FROM Journal of Neurology, Neurosurgery & Psychiatry
A standardized frankincense extract was safe, well tolerated, and potentially efficacious as an oral treatment in patients with relapsing-remitting multiple sclerosis (RRMS), according to results of a small, nonrandomized study.
Patients receiving the herbal treatment had significantly fewer contrast-enhancing lesions on MRI versus baseline in the study, which was published in the Journal of Neurology, Neurosurgery & Psychiatry .
Randomized, phase 2b or 3 trials should be initiated to evaluate the potentially beneficial effects of the treatment, said lead author Klarissa Hanja Stürner, MD, of the Institute of Neuroimmunology and Multiple Sclerosis at University Medical Center Hamburg-Eppendorf, (Germany), and her coinvestigators.
“Despite our encouraging results, it is difficult to forecast the efficacy of a standardized frankincense extract in RRMS,” Dr. Stürner and her colleagues wrote in their report on the study.
Boswellic acids, believed to be the active compound in frankincense, has been used as an anti-inflammatory substance for thousands of years in Eastern medicine, according to the study authors.
Frankincense extracts were safe and well tolerated in several small, randomized trials including patients with inflammatory or autoimmune diseases, they noted.
Dr. Stürner and her colleagues tested a standardized frankincense extract in the SABA phase 2a trial , an investigator-initiated, open-label, pilot study including 38 patients with RRMS.
Patients underwent observation for 4 months, then were treated with the extract for up to 8 months plus an optional extension phase of up to 36 months. A total of 28 patients completed the initial treatment period, and 18 participated in the extension period, according to the study results.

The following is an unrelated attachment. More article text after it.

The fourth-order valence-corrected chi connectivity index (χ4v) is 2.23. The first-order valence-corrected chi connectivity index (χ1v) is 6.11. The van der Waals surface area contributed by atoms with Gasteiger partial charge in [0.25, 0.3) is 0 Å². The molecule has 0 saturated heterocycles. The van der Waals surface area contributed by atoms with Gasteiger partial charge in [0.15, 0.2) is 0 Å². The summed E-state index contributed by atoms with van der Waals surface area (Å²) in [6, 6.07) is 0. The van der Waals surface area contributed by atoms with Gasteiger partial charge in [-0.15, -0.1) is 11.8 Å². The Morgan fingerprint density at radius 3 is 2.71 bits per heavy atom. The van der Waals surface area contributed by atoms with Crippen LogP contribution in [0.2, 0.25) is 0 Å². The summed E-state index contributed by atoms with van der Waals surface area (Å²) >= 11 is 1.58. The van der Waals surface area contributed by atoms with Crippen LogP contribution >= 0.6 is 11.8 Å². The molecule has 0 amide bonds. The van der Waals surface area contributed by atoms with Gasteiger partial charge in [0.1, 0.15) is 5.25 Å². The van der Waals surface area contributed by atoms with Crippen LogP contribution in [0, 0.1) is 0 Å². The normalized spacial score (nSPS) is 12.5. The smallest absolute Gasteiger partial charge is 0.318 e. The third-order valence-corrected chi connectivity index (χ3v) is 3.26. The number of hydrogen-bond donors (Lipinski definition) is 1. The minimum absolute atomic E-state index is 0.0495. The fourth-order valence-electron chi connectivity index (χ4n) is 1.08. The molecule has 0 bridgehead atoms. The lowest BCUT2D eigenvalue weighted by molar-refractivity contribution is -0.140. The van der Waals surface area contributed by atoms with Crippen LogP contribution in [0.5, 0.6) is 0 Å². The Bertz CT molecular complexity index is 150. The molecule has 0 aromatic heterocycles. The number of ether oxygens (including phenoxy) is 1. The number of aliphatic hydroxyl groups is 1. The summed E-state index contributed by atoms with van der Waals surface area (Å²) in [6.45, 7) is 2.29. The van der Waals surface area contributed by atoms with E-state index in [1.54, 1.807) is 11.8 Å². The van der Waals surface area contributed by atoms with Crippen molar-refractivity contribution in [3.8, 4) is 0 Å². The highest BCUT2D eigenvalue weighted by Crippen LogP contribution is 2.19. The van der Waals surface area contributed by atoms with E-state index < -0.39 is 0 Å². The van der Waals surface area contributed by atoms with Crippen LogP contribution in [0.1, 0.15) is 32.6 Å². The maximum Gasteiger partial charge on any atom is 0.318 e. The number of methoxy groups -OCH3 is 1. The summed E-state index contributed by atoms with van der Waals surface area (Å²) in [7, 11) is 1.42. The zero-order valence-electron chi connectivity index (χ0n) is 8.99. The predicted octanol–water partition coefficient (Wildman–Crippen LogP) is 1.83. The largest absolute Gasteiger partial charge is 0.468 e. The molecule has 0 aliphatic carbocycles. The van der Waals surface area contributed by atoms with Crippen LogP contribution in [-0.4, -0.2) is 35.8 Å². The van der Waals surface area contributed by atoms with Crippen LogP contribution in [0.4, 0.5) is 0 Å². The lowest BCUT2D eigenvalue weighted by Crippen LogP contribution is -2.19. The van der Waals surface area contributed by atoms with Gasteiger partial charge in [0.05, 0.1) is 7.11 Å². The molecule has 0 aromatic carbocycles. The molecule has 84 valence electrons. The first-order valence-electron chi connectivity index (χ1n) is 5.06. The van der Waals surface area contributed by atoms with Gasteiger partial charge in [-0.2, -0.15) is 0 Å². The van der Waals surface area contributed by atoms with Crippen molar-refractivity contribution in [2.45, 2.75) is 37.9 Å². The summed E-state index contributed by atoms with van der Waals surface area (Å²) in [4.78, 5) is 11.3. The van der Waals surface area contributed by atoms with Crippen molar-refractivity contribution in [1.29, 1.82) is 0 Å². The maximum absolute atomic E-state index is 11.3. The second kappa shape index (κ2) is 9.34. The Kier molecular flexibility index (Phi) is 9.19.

The median number of monthly contrast-enhancing lesions was significantly reduced from 1.00 at baseline to 0.50 during the initial treatment period (P less than .0001). In addition, significantly less brain atrophy was noted after the treatment phase as compared with the baseline observation phase (P = .0081).
Adverse events, mainly infections or gastrointestinal symptoms, were mild (57.7%) or moderate (38.6%), investigators added.
Treatment significantly increased regulatory CD4-positive T cell markers and decreased interleukin-17A–producing CD8-positive T cells, according to results of mechanistic studies that were also reported.
Other anti-inflammatory drugs that have been licensed act broadly on the immune system, according to investigators, and so those agents require careful monitoring for side effects.
“The right balance between efficacy and safety profile becomes increasingly more important for a young patient population, who require long-term treatment,” Dr. Stürner and her coauthors wrote. “The results of the SABA trial are promising from this perspective.”
The study was funded in part by Alpinia Laudanum Institute, which supplied the standardized frankincense extract at no charge. Individual authors reported competing interests with Alpinia Laudanum, Biogen, Sanofi Genzyme, Novartis, Merck Serono, and others.
SOURCE: Stürner KH et al. J Neurol Neurosurg Psychiatry. 2018 Apr;89(4):330-8 .